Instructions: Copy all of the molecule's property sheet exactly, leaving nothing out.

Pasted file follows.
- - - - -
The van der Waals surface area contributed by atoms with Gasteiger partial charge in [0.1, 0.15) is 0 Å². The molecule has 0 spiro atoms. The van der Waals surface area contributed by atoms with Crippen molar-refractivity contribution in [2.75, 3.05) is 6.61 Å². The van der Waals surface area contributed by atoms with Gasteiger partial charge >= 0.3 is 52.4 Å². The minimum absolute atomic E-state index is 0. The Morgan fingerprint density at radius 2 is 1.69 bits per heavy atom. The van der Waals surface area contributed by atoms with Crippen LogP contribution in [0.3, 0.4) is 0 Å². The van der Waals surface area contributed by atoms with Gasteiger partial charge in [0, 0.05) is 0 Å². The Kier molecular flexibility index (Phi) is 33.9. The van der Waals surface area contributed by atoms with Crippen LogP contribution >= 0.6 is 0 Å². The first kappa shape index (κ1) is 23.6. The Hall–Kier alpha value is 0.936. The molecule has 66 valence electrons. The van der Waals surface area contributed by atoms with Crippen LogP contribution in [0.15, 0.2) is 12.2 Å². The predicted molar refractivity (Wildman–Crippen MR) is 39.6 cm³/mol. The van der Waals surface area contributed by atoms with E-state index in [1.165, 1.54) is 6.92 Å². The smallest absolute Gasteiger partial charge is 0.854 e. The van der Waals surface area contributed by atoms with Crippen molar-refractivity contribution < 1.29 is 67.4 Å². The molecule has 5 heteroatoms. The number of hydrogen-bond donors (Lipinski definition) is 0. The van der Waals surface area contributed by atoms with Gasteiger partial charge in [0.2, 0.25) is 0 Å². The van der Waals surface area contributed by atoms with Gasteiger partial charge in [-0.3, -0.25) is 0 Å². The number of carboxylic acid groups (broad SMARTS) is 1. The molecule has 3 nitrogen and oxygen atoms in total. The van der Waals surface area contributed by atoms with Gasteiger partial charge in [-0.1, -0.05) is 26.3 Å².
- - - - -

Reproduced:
The van der Waals surface area contributed by atoms with Gasteiger partial charge in [0.1, 0.15) is 0 Å². The molecule has 0 spiro atoms. The van der Waals surface area contributed by atoms with Crippen molar-refractivity contribution in [2.75, 3.05) is 6.61 Å². The van der Waals surface area contributed by atoms with Gasteiger partial charge >= 0.3 is 52.4 Å². The minimum absolute atomic E-state index is 0. The Morgan fingerprint density at radius 2 is 1.69 bits per heavy atom. The van der Waals surface area contributed by atoms with Crippen LogP contribution in [0.3, 0.4) is 0 Å². The van der Waals surface area contributed by atoms with Gasteiger partial charge in [0, 0.05) is 0 Å². The Kier molecular flexibility index (Phi) is 33.9. The van der Waals surface area contributed by atoms with Crippen LogP contribution >= 0.6 is 0 Å². The first kappa shape index (κ1) is 23.6. The Hall–Kier alpha value is 0.936. The molecule has 66 valence electrons. The van der Waals surface area contributed by atoms with Crippen LogP contribution in [0.15, 0.2) is 12.2 Å². The predicted molar refractivity (Wildman–Crippen MR) is 39.6 cm³/mol. The van der Waals surface area contributed by atoms with E-state index in [1.165, 1.54) is 6.92 Å². The smallest absolute Gasteiger partial charge is 0.854 e. The van der Waals surface area contributed by atoms with Crippen molar-refractivity contribution < 1.29 is 67.4 Å². The molecule has 5 heteroatoms. The number of hydrogen-bond donors (Lipinski definition) is 0. The van der Waals surface area contributed by atoms with Gasteiger partial charge in [0.2, 0.25) is 0 Å². The van der Waals surface area contributed by atoms with Gasteiger partial charge in [-0.3, -0.25) is 0 Å². The number of carboxylic acid groups (broad SMARTS) is 1. The molecule has 3 nitrogen and oxygen atoms in total. The van der Waals surface area contributed by atoms with Gasteiger partial charge in [-0.1, -0.05) is 26.3 Å².